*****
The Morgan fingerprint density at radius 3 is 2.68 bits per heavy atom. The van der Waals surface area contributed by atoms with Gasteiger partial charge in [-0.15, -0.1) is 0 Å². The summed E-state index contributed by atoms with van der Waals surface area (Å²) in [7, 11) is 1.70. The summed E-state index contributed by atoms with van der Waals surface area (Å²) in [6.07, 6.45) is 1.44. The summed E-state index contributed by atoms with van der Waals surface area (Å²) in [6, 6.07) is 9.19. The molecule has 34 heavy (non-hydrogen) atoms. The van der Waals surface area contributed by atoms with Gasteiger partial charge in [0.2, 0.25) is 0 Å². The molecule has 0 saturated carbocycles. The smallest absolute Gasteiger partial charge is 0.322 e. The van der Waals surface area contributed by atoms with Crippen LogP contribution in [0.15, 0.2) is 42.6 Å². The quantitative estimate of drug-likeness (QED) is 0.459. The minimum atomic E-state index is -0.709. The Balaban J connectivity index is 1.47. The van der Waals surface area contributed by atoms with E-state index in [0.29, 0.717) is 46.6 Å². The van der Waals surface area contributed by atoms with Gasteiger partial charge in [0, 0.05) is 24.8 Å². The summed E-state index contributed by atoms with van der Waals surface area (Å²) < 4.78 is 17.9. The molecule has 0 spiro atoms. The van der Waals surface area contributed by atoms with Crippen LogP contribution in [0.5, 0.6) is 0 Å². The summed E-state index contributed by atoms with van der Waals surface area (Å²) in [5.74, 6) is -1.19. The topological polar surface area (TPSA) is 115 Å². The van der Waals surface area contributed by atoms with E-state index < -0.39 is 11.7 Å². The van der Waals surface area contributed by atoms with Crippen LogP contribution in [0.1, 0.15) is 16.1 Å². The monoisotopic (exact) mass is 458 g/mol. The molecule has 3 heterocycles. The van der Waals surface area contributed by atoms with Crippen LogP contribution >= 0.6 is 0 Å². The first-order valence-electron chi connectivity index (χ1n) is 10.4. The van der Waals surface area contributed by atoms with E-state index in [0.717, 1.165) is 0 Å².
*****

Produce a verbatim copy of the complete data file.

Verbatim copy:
The Morgan fingerprint density at radius 3 is 2.68 bits per heavy atom. The van der Waals surface area contributed by atoms with Gasteiger partial charge in [-0.15, -0.1) is 0 Å². The summed E-state index contributed by atoms with van der Waals surface area (Å²) in [7, 11) is 1.70. The summed E-state index contributed by atoms with van der Waals surface area (Å²) in [6.07, 6.45) is 1.44. The summed E-state index contributed by atoms with van der Waals surface area (Å²) in [6, 6.07) is 9.19. The molecule has 34 heavy (non-hydrogen) atoms. The van der Waals surface area contributed by atoms with Gasteiger partial charge in [0.2, 0.25) is 0 Å². The molecule has 0 saturated carbocycles. The smallest absolute Gasteiger partial charge is 0.322 e. The van der Waals surface area contributed by atoms with Crippen LogP contribution in [0.15, 0.2) is 42.6 Å². The quantitative estimate of drug-likeness (QED) is 0.459. The minimum atomic E-state index is -0.709. The Balaban J connectivity index is 1.47. The van der Waals surface area contributed by atoms with E-state index in [0.29, 0.717) is 46.6 Å². The van der Waals surface area contributed by atoms with Gasteiger partial charge in [0, 0.05) is 24.8 Å². The summed E-state index contributed by atoms with van der Waals surface area (Å²) < 4.78 is 17.9. The molecule has 0 spiro atoms. The van der Waals surface area contributed by atoms with Crippen LogP contribution in [0.5, 0.6) is 0 Å². The summed E-state index contributed by atoms with van der Waals surface area (Å²) in [5.74, 6) is -1.19. The topological polar surface area (TPSA) is 115 Å². The van der Waals surface area contributed by atoms with E-state index < -0.39 is 11.7 Å². The van der Waals surface area contributed by atoms with Crippen LogP contribution in [0.1, 0.15) is 16.1 Å². The monoisotopic (exact) mass is 458 g/mol. The molecule has 3 heterocycles. The van der Waals surface area contributed by atoms with Crippen LogP contribution >= 0.6 is 0 Å². The first-order valence-electron chi connectivity index (χ1n) is 10.4. The van der Waals surface area contributed by atoms with E-state index in [0.717, 1.165) is 0 Å².